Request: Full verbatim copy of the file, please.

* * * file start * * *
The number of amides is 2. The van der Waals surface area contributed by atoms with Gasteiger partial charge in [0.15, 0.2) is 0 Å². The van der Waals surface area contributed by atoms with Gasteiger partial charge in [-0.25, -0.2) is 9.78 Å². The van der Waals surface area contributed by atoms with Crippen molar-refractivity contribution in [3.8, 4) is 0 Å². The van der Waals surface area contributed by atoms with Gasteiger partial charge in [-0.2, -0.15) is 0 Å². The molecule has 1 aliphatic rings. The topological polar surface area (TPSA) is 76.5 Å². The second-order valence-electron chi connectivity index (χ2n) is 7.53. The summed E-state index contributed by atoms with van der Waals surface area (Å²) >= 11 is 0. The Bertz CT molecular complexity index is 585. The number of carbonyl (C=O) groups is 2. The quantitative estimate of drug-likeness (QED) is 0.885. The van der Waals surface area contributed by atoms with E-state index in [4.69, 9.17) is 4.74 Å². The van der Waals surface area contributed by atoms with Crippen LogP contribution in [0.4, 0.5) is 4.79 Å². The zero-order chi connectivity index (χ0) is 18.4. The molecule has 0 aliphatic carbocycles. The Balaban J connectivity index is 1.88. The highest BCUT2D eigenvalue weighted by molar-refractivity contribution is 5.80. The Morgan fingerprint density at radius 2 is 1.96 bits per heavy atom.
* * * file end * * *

The number of amides is 2. The van der Waals surface area contributed by atoms with Gasteiger partial charge in [0.15, 0.2) is 0 Å². The van der Waals surface area contributed by atoms with Gasteiger partial charge in [-0.25, -0.2) is 9.78 Å². The van der Waals surface area contributed by atoms with Crippen molar-refractivity contribution in [3.8, 4) is 0 Å². The van der Waals surface area contributed by atoms with Gasteiger partial charge in [-0.2, -0.15) is 0 Å². The molecule has 1 aliphatic rings. The topological polar surface area (TPSA) is 76.5 Å². The second-order valence-electron chi connectivity index (χ2n) is 7.53. The summed E-state index contributed by atoms with van der Waals surface area (Å²) >= 11 is 0. The Bertz CT molecular complexity index is 585. The number of carbonyl (C=O) groups is 2. The quantitative estimate of drug-likeness (QED) is 0.885. The van der Waals surface area contributed by atoms with E-state index in [4.69, 9.17) is 4.74 Å². The van der Waals surface area contributed by atoms with Crippen LogP contribution in [0.4, 0.5) is 4.79 Å². The zero-order chi connectivity index (χ0) is 18.4. The molecule has 0 aliphatic carbocycles. The Balaban J connectivity index is 1.88. The highest BCUT2D eigenvalue weighted by molar-refractivity contribution is 5.80. The Morgan fingerprint density at radius 2 is 1.96 bits per heavy atom.